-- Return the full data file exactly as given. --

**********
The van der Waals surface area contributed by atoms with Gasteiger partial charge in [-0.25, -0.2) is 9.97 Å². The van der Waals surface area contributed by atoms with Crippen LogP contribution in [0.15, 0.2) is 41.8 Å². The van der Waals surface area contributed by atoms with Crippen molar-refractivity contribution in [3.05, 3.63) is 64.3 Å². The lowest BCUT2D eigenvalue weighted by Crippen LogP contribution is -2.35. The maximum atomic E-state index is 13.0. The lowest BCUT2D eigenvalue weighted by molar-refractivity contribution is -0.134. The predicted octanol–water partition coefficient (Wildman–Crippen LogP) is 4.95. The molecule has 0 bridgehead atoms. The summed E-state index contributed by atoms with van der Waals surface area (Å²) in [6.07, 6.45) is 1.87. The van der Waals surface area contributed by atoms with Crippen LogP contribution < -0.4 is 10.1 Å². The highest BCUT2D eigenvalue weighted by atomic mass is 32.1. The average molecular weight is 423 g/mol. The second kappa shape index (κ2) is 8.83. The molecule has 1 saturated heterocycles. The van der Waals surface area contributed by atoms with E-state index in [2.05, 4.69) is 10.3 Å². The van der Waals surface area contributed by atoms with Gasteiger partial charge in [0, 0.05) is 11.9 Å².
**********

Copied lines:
The van der Waals surface area contributed by atoms with Gasteiger partial charge in [-0.25, -0.2) is 9.97 Å². The van der Waals surface area contributed by atoms with Crippen LogP contribution in [0.15, 0.2) is 41.8 Å². The van der Waals surface area contributed by atoms with Crippen molar-refractivity contribution in [3.05, 3.63) is 64.3 Å². The lowest BCUT2D eigenvalue weighted by Crippen LogP contribution is -2.35. The maximum atomic E-state index is 13.0. The lowest BCUT2D eigenvalue weighted by molar-refractivity contribution is -0.134. The predicted octanol–water partition coefficient (Wildman–Crippen LogP) is 4.95. The molecule has 0 bridgehead atoms. The summed E-state index contributed by atoms with van der Waals surface area (Å²) in [6.07, 6.45) is 1.87. The van der Waals surface area contributed by atoms with Crippen LogP contribution < -0.4 is 10.1 Å². The highest BCUT2D eigenvalue weighted by atomic mass is 32.1. The average molecular weight is 423 g/mol. The second kappa shape index (κ2) is 8.83. The molecule has 1 saturated heterocycles. The van der Waals surface area contributed by atoms with E-state index in [2.05, 4.69) is 10.3 Å². The van der Waals surface area contributed by atoms with Gasteiger partial charge in [0, 0.05) is 11.9 Å².